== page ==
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I am working on a C# application that contains multiple windows services that will need to communicate with each other to pass data around. These services may be on the same machine but they could be remote. I looked into using WCF for this purpose but it seems like WCF is too heavy and has a lot of extra configuration that, to me, seems unnecessary (.NET 3.5 is a requirement here, I know that .NET 4 simplified this)

So my question is, what would be the best replacement to WCF, besides the deprecated .NET Remoting that provide this functionality?

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Complaining about the configuration seems a tad petty. As for performance, NetTCP binding is available in 3.5, so not sure what your concern is there either. –  Kirk Woll May 15 '12 at 20:29
    
I was more curious about if there were alternatives and what they may be if any. Searching the Google always points me back to WCF. This is coming from someone who usually programs Java, so I'm used to RMI, EJB, etc. –  Andrew Landsverk May 15 '12 at 20:32
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I reached more or less the same conclusion.I found that the configuration of WCF to be tricky and ill-documented, and under a thrashing,I also found it painfully slow and somewhat reluctant to release memory.Maybe I set it up wrong,but it was not as performant as I'd hoped, and the fix was not apparent in the myriad of configuration option.I ended up writing my own lightweight remoting framework which I hope one day to get approval to open-source.It was by no means trivial to implement. Unless you're butting into these kinds of problems,I'd stick with WCF until it proves to be problematic. –  spender May 15 '12 at 20:37

2 Answers 2

up vote 11 down vote accepted

I have been using PInvoke to access the Windows RPC runtime for nearly 8 years. It's wicked fast and very reliable as far as a transport goes. When combined with a fast serializer like protobuf-csharp-port the resulting communications are rock solid and very fast.

So to build this from the ground-up this requires three parts:

  1. Google's Protocol Buffers (protobuf-csharp-port) for serialization.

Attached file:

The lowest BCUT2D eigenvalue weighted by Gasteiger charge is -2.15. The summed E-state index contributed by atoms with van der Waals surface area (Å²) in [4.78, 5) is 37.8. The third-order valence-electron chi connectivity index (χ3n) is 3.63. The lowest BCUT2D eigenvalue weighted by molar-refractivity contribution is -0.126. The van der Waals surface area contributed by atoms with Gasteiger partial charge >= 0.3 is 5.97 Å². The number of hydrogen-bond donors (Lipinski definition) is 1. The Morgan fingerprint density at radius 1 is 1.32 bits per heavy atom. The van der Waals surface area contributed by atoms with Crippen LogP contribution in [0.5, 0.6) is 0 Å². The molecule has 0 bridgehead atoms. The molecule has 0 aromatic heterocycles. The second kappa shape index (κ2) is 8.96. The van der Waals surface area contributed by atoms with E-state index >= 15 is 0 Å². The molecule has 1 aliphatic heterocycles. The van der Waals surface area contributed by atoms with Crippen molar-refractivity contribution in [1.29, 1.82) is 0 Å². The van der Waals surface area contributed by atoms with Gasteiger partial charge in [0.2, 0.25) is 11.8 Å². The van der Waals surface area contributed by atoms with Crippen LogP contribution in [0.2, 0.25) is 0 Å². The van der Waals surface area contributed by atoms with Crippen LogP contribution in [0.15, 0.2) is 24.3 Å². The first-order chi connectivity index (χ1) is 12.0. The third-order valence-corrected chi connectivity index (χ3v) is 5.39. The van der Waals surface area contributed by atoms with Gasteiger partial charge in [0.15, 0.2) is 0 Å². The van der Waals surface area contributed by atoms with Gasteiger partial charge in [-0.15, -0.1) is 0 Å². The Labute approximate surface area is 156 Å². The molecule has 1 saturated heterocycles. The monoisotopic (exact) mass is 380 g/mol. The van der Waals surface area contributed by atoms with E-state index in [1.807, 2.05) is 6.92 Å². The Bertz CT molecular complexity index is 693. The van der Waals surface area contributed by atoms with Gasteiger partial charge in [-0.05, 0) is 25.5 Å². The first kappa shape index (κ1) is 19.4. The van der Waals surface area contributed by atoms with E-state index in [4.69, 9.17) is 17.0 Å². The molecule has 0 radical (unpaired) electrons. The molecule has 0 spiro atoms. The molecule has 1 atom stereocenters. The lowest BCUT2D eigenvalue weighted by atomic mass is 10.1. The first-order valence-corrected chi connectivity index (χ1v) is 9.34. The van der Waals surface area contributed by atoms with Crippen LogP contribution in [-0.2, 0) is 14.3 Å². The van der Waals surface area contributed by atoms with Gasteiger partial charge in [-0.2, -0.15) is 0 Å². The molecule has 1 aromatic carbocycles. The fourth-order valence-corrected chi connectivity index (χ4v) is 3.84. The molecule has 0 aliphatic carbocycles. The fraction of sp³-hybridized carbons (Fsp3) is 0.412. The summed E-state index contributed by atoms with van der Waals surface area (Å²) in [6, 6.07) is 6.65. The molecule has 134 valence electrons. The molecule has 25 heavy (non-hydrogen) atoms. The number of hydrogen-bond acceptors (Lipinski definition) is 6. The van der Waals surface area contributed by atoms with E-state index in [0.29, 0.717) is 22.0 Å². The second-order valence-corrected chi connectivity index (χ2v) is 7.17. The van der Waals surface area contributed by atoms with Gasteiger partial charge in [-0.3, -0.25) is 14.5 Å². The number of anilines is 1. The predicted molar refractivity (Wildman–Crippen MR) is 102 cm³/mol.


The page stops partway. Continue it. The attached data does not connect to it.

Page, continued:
2. My own CSharpTest.Net.RpcLibrary for the transport.
  3. A bit of glue code to put them together from protobuf-csharp-rpc.

These are all available on NuGet in the following packages: Google.ProtocolBuffers, CSharpTest.Net.RpcLibrary, and Google.ProtocolBuffers.Rpc.

The following is a quick run-down on getting started:

  1. define a set of messages and a service using the Google Protocol Buffer Language.

  2. Once you have that defined you will run ProtoGen.exe to generate the service stubs and messages in C#. Be sure to add the "-service_generator_type=IRPCDISPATCH" to generate the correct service code.

  3. Now that you have the generated source files add them to a project and reference the three assemblies from the packages listed above.

  4. Lastly take a look at the sample client/server code on the protobuf-csharp-rpc project page. Replace the "SearchService" with your service name, and you should be ready to run.

  5. Optionally change the configuration of the RPC client/server. The example shows the use of LRPC which is local-host only; however the DemoRpcLibrary.cs source file show TCP/IP and Named Pipes as well.

You can always email me (roger @ my user name) for any further information or examples.

Update

I wrote a quick startup guide: WCF replacement for cross process/machine communication.

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This looks like the alternative I was looking for, Thanks for the info! –  Andrew Landsverk May 15 '12 at 21:33
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@Andrew Landsverk, see also: csharptest.net/1177/… –  csharptest.net May 16 '12 at 1:08
    
Wow, thanks for taking the time to prepare that! –  Andrew Landsverk May 16 '12 at 1:50
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Hah! Your post confirms everything I suspected about WCF but never got round to measuring. Your solution is very interesting... Definitely an answer worthy of more than +1. –  spender May 16 '12 at 10:04
    
Thank you very much. Very helpful. Your log4net XSD is also very helpful. So thanks for that too. –  One-One May 28 '12 at 12:16

You may want to look into ZeroMQ, it's very lightweight and effective and comes with good C# bindings. (Typing this on my mobile so you'll have to google for it yourself for now, sorry).

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I wouldn't exactly call ZeroMQ lightweight. –  BrightUmbra May 14 '13 at 20:34

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